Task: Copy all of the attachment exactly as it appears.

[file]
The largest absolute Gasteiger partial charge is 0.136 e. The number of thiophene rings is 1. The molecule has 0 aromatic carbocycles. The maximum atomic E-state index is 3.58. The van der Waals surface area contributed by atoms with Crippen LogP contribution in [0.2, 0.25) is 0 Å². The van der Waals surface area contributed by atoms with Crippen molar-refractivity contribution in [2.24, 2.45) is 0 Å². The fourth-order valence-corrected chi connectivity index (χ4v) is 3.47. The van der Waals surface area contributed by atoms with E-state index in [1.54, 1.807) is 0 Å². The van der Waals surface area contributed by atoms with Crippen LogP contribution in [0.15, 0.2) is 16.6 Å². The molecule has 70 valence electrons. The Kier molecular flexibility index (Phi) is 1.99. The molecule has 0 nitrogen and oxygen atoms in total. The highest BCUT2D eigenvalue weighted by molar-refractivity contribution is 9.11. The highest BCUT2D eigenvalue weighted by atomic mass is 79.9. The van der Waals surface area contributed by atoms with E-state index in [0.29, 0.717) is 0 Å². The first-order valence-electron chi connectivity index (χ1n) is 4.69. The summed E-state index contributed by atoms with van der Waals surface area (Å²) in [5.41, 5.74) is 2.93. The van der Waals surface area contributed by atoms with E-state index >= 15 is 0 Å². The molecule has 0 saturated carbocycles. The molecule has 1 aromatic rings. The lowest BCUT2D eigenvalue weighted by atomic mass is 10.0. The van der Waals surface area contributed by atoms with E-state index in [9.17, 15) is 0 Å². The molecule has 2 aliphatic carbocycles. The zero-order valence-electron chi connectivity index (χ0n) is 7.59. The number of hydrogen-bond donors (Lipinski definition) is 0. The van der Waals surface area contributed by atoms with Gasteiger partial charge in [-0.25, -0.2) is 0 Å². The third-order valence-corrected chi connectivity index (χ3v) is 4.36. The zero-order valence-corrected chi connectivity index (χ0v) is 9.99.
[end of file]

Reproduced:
The largest absolute Gasteiger partial charge is 0.136 e. The number of thiophene rings is 1. The molecule has 0 aromatic carbocycles. The maximum atomic E-state index is 3.58. The van der Waals surface area contributed by atoms with Crippen LogP contribution in [0.2, 0.25) is 0 Å². The van der Waals surface area contributed by atoms with Crippen molar-refractivity contribution in [2.24, 2.45) is 0 Å². The fourth-order valence-corrected chi connectivity index (χ4v) is 3.47. The van der Waals surface area contributed by atoms with E-state index in [1.54, 1.807) is 0 Å². The van der Waals surface area contributed by atoms with Crippen LogP contribution in [0.15, 0.2) is 16.6 Å². The molecule has 70 valence electrons. The Kier molecular flexibility index (Phi) is 1.99. The molecule has 0 nitrogen and oxygen atoms in total. The highest BCUT2D eigenvalue weighted by molar-refractivity contribution is 9.11. The highest BCUT2D eigenvalue weighted by atomic mass is 79.9. The van der Waals surface area contributed by atoms with E-state index in [0.29, 0.717) is 0 Å². The first-order valence-electron chi connectivity index (χ1n) is 4.69. The summed E-state index contributed by atoms with van der Waals surface area (Å²) in [5.41, 5.74) is 2.93. The van der Waals surface area contributed by atoms with E-state index >= 15 is 0 Å². The molecule has 0 saturated carbocycles. The molecule has 1 aromatic rings. The lowest BCUT2D eigenvalue weighted by atomic mass is 10.0. The van der Waals surface area contributed by atoms with E-state index in [9.17, 15) is 0 Å². The molecule has 2 aliphatic carbocycles. The zero-order valence-electron chi connectivity index (χ0n) is 7.59. The number of hydrogen-bond donors (Lipinski definition) is 0. The van der Waals surface area contributed by atoms with Gasteiger partial charge in [-0.25, -0.2) is 0 Å². The third-order valence-corrected chi connectivity index (χ3v) is 4.36. The zero-order valence-corrected chi connectivity index (χ0v) is 9.99.